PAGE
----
Turnstile Media Group has promoted Community Media Managing Editor Jenny Andreasson and Associate Editor Isaac Babcock. Andreasson will join fellow Turnstile publication Professional Artist magazine as its new assistant editor on Nov. 26. Babcock steps into the role of managing editor of Turnstile’s Community Media division, which publishes the Winter Park-Maitland Observer, Seminole Voice and Baldwin Park Living magazine.
I began covering the Winter Park and Maitland communities as a reporter in January 2008, less than a month after graduating from the University of Central Florida’s journalism program. While I’d ventured to Park Avenue and the Enzian Theater a few times, I knew nothing about these cities. This week, almost five years later, I leave the Winter Park-Maitland Observer not only knowing their intricacies, but with a deep respect and admiration for the people that make these cities true communities.
So many stories have left marks on my soul over the years: There was Marty Barber, the police officer who was back to serve his community just 10 weeks after being shot in the head. Christopher Marino, the autistic boy who was swept 8 miles out to sea and survived thanks to lessons he received from the YMCA. BASE Camp children who can forget that they have cancer one week out of the year thanks to Sandy Bonus Fine Arts’ free art camp. Liam Thomas, the autistic ice skater who wants his mom to watch him compete in the Olympics before a fatal cancer claims her life. Talia, the 9-year-old girl who never uttered a word until she started riding Titan, a therapy horse at Freedom Ride. Nan Parker and Cheryl Eller, the women fighting to rescue a girl with spina bifida from a terrible life in Namibia. And Michele Van Son, the wife whose love for her husband, Jeff, grew even as she watched him slowly fade away due to a rare terminal illness.
Those are only a few examples of the amazing people living in the Winter Park and Maitland communities. They let the Observer into their lives, sharing with us their most intimate details, trusting us to get the story right. In most cases, we were the only ones who would tell their stories. That’s why I’m so proud to be in the business of community journalism. If we weren’t publishing these stories, they may never have been told. The Orlando Sentinel and local TV reporters don’t step foot in Winter Park and Maitland unless they smell a scandal. We’re the watchdog – you’ll see a reporter at every government meeting – but we’re also a cheerleader. The content we produce is substantial, compelling, informative and most importantly, hyper-local and original. We exist to support the community, tell its stories, help its people, and the community supports us right back.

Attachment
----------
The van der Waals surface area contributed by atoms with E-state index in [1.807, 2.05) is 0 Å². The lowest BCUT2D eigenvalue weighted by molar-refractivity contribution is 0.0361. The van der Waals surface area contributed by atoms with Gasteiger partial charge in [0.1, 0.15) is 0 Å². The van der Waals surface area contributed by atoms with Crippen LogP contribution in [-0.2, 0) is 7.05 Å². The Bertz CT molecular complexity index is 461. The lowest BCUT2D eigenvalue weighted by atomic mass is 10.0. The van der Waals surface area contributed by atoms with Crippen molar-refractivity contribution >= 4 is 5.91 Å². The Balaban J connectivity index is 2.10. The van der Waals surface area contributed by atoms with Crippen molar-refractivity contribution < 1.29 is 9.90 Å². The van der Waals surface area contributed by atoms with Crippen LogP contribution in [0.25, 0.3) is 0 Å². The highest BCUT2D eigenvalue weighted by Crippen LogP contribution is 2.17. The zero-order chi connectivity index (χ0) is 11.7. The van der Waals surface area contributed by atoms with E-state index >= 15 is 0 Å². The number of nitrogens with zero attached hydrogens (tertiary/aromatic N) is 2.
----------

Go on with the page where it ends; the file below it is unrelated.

That’s part of what’s made working for the Observer so fulfilling during the last five years. It’s also thanks to my dedicated production team, writers and columnists who make this an award-winning newspaper like no other. I’m going to miss the way it still feels like Christmas morning every time I hold a new issue in my hands. I’ll miss reading your letters to the editor and deciding what’s going on the front page. I’ll even miss those super late production nights and habitual trips to Taco Bell. But I won’t have to miss your stories, as I know the Observer, with new Managing Editor Isaac Babcock at the helm, will continue to bring them to life on newsprint and beyond.
It’s been an absolute pleasure getting to know Winter Park and Maitland through a journalist’s eyes. Now I’m excited to be on the other side, as a resident in the community. Knowing what I know now, there’s no place I’d rather be.
Thank you for everything.